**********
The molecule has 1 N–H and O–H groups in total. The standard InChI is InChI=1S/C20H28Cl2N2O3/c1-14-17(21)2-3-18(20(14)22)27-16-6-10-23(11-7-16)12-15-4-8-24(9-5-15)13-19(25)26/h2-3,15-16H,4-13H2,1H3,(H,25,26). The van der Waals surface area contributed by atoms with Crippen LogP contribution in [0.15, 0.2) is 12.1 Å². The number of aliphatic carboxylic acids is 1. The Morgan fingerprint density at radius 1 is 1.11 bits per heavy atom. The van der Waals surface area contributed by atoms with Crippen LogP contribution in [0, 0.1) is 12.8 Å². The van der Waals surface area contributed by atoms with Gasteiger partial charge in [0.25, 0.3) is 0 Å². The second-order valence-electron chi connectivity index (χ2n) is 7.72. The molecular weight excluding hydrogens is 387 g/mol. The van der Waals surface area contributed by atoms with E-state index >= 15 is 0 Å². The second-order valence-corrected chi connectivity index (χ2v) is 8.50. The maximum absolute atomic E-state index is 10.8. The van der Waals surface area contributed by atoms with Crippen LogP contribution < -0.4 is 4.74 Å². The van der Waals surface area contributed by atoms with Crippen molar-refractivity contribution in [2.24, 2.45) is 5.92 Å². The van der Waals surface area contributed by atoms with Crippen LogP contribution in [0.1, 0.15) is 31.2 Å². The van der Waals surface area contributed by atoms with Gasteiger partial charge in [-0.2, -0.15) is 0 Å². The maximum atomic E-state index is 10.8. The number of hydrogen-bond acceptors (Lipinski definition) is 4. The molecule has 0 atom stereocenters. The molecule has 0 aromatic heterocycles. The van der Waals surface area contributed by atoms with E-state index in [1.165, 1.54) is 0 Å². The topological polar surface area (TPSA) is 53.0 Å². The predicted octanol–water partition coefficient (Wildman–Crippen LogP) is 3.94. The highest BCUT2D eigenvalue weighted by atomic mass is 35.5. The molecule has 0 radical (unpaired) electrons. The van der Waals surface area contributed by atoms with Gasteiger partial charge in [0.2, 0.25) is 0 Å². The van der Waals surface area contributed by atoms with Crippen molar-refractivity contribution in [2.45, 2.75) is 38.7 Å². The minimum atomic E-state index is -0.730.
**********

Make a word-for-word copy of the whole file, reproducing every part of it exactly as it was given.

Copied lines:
The molecule has 1 N–H and O–H groups in total. The standard InChI is InChI=1S/C20H28Cl2N2O3/c1-14-17(21)2-3-18(20(14)22)27-16-6-10-23(11-7-16)12-15-4-8-24(9-5-15)13-19(25)26/h2-3,15-16H,4-13H2,1H3,(H,25,26). The van der Waals surface area contributed by atoms with Crippen LogP contribution in [0.15, 0.2) is 12.1 Å². The number of aliphatic carboxylic acids is 1. The Morgan fingerprint density at radius 1 is 1.11 bits per heavy atom. The van der Waals surface area contributed by atoms with Crippen LogP contribution in [0, 0.1) is 12.8 Å². The van der Waals surface area contributed by atoms with Gasteiger partial charge in [0.25, 0.3) is 0 Å². The second-order valence-electron chi connectivity index (χ2n) is 7.72. The molecular weight excluding hydrogens is 387 g/mol. The van der Waals surface area contributed by atoms with E-state index >= 15 is 0 Å². The second-order valence-corrected chi connectivity index (χ2v) is 8.50. The maximum absolute atomic E-state index is 10.8. The van der Waals surface area contributed by atoms with Crippen LogP contribution < -0.4 is 4.74 Å². The van der Waals surface area contributed by atoms with Crippen molar-refractivity contribution in [2.24, 2.45) is 5.92 Å². The van der Waals surface area contributed by atoms with Crippen LogP contribution in [0.1, 0.15) is 31.2 Å². The van der Waals surface area contributed by atoms with Gasteiger partial charge in [-0.2, -0.15) is 0 Å². The maximum atomic E-state index is 10.8. The number of hydrogen-bond acceptors (Lipinski definition) is 4. The molecule has 0 atom stereocenters. The molecule has 0 aromatic heterocycles. The van der Waals surface area contributed by atoms with E-state index in [1.165, 1.54) is 0 Å². The topological polar surface area (TPSA) is 53.0 Å². The predicted octanol–water partition coefficient (Wildman–Crippen LogP) is 3.94. The highest BCUT2D eigenvalue weighted by atomic mass is 35.5. The molecule has 0 radical (unpaired) electrons. The van der Waals surface area contributed by atoms with Gasteiger partial charge in [0.2, 0.25) is 0 Å². The van der Waals surface area contributed by atoms with Crippen molar-refractivity contribution in [2.45, 2.75) is 38.7 Å². The minimum atomic E-state index is -0.730.